The Photograph (2020) — Available to rent 

LaKeith Stanfield (left) and Issa Rae (right) sitting in a restaurant booth in the film The Photograph. They're leaning into one another, foreheads touching.
(Source: Perfect World Pictures)

This soft, beautiful film from Canadian filmmaker Stella Meghie is a portrait of relationships: mother and daughter, girlfriend and boyfriend, a journalist and a curator both searching for missing parts of a bigger story. Between the artful cinematography, the eye candy (hello Issa Rae and LaKeith Stanfield), and the balance of love and loss, The Photograph feels like lighting a candle and crawling under a weighted blanket. 

Stay the Night (2022) — Crave

Joe Scarpellino (left) and Andrea Bang (right) in Stay the Night. They're bundled up for cold weather, walking in a city at night.
(Source: Low End)

This quiet Canadian romance by Renuka Jeyapalan may not be as familiar as the others on this list, but it has many of the same hallmarks: gentle pacing and chilly weather warmed up by simmering chemistry between the leads. 

Deanna Wong, the executive director of Toronto Reel Asian International Film Festival, where the film played this year, told CBC Life: "Set on a blustery cold night, Stay the Night makes all the familiar sights of Toronto all the more heartwarming, and if that doesn't do it, [Kim Convenience's] Andrea Bang as the prickly protagonist will tug at your heartstrings." Agreed.

Pride & Prejudice (2005) — Available for rent 

Keira Knightley (left) and Matthew Macfadyen (right) in Pride & Prejudice. They're standing face to face and she's kissing his hands. A field is in the background.
(Source: Universal Pictures)

Jane Austen's classic enemies-to-lovers tale simply never gets old, and neither does this 2005 adaptation starring Keira Knightley, Donald Sutherland, Rosamund Pike, Carey Mulligan, Jena Malone and a pre-Succession Matthew Macfadyen as Mr. Darcy. The score sparkles, the cinematography is stunning and even though you likely know how this story ends, each and every rewatch is wonderful. 

The Half of It (2020) — Netflix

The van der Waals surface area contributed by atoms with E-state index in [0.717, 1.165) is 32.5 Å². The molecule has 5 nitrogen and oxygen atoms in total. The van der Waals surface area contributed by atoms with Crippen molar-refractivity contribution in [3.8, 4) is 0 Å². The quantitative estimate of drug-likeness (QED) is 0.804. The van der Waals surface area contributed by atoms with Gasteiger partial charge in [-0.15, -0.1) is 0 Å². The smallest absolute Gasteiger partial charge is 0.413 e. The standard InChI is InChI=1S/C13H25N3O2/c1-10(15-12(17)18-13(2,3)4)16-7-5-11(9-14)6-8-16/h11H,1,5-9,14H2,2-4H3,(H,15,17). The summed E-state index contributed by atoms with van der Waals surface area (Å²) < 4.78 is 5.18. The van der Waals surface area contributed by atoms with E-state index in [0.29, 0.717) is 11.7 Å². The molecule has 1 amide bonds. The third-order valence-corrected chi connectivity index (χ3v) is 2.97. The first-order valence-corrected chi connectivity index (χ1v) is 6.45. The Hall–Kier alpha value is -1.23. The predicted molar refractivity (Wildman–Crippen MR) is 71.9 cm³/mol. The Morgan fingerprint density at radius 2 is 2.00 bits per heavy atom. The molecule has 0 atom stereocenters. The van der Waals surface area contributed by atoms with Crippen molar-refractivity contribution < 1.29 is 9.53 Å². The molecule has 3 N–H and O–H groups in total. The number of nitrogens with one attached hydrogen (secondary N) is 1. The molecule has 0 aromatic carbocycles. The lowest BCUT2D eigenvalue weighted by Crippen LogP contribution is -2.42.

Leah Lewis (left) and Collin Chou (right) in The Half of It. They're sitting in chairs in their living room watching TV.
(Source: Likely Story)

Love is complicated in Squahamish, Washington — a quaint town with thick, changing forests; chilly weather; and burning crushes. High school football player Paul Munsky (Daniel Diemer) has a crush on Aster Flores (Alexxis Lemire). In an effort to catch Aster's attention, Paul hires his classmate Ellie Chu (Leah Lewis) to write her a love letter. If you think you know where this is going, think again. In a genre that can often feel narrow in its depiction of love and relationships, The Half of It is a refreshing and heartwarming watch. 

The Lunchbox (2013) — Prime, MUBI

Irrfan Khan in the film The Lunchbox. He's wearing a blue shirt, sitting by himself at a table in a lunchroom, reading a note on a piece of paper, with a silver lunchbox in front of him.
(Source: Sony Pictures Classics)

Set against the backdrop of Mumbai's famously intricate and efficient network of dabbawalas, this is a love story with a bit of a different flavour. Starring Nimrat Kaur and the late Irrfan Khan, this gentle, moving film follows two individuals brought together by a mistakenly delivered tiffin — or what some might call fate. (Note: with plenty of scenes featuring intricate meals cooked with love, this film may leave you longing and hungry.) 

Meditation Park (2017) — CBC Gem 

From left, Sharmaine Yeoh, Pei-Pei Cheng, Alannah Ong and Lillian Lim in the film Meditation Park. They're dressed for cold weather, walking on a city sidewalk.
(Source: Meditation Park Film Ltd.)